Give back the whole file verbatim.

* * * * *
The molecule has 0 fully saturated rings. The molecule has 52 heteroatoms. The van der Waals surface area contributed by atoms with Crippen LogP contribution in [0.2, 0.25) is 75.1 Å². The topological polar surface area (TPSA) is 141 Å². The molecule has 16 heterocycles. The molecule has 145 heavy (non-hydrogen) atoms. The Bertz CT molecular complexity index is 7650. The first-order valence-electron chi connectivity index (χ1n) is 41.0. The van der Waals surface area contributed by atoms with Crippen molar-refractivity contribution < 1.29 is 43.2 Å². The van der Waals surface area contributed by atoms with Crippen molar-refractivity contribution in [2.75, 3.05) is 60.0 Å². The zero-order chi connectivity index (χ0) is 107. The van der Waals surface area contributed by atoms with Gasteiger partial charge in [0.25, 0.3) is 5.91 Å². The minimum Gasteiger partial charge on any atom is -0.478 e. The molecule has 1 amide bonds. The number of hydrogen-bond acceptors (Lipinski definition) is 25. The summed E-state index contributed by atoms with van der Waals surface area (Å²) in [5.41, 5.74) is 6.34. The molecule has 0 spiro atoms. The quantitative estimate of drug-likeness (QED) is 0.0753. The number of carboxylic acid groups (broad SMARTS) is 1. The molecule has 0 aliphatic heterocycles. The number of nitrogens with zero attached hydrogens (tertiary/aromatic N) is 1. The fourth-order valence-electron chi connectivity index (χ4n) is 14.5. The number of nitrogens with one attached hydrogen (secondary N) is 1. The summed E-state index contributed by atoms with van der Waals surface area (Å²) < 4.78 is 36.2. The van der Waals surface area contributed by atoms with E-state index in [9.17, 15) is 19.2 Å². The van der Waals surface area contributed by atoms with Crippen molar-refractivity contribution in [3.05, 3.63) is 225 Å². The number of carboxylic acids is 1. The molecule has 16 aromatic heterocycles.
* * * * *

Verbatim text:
The molecule has 0 fully saturated rings. The molecule has 52 heteroatoms. The van der Waals surface area contributed by atoms with Crippen LogP contribution in [0.2, 0.25) is 75.1 Å². The topological polar surface area (TPSA) is 141 Å². The molecule has 16 heterocycles. The molecule has 145 heavy (non-hydrogen) atoms. The Bertz CT molecular complexity index is 7650. The first-order valence-electron chi connectivity index (χ1n) is 41.0. The van der Waals surface area contributed by atoms with Crippen molar-refractivity contribution < 1.29 is 43.2 Å². The van der Waals surface area contributed by atoms with Crippen molar-refractivity contribution in [2.75, 3.05) is 60.0 Å². The zero-order chi connectivity index (χ0) is 107. The van der Waals surface area contributed by atoms with Gasteiger partial charge in [0.25, 0.3) is 5.91 Å². The minimum Gasteiger partial charge on any atom is -0.478 e. The molecule has 1 amide bonds. The number of hydrogen-bond acceptors (Lipinski definition) is 25. The summed E-state index contributed by atoms with van der Waals surface area (Å²) in [5.41, 5.74) is 6.34. The molecule has 0 spiro atoms. The quantitative estimate of drug-likeness (QED) is 0.0753. The number of carboxylic acid groups (broad SMARTS) is 1. The molecule has 0 aliphatic heterocycles. The number of nitrogens with zero attached hydrogens (tertiary/aromatic N) is 1. The fourth-order valence-electron chi connectivity index (χ4n) is 14.5. The number of nitrogens with one attached hydrogen (secondary N) is 1. The summed E-state index contributed by atoms with van der Waals surface area (Å²) < 4.78 is 36.2. The van der Waals surface area contributed by atoms with E-state index in [9.17, 15) is 19.2 Å². The van der Waals surface area contributed by atoms with Crippen molar-refractivity contribution in [3.05, 3.63) is 225 Å². The number of carboxylic acids is 1. The molecule has 16 aromatic heterocycles.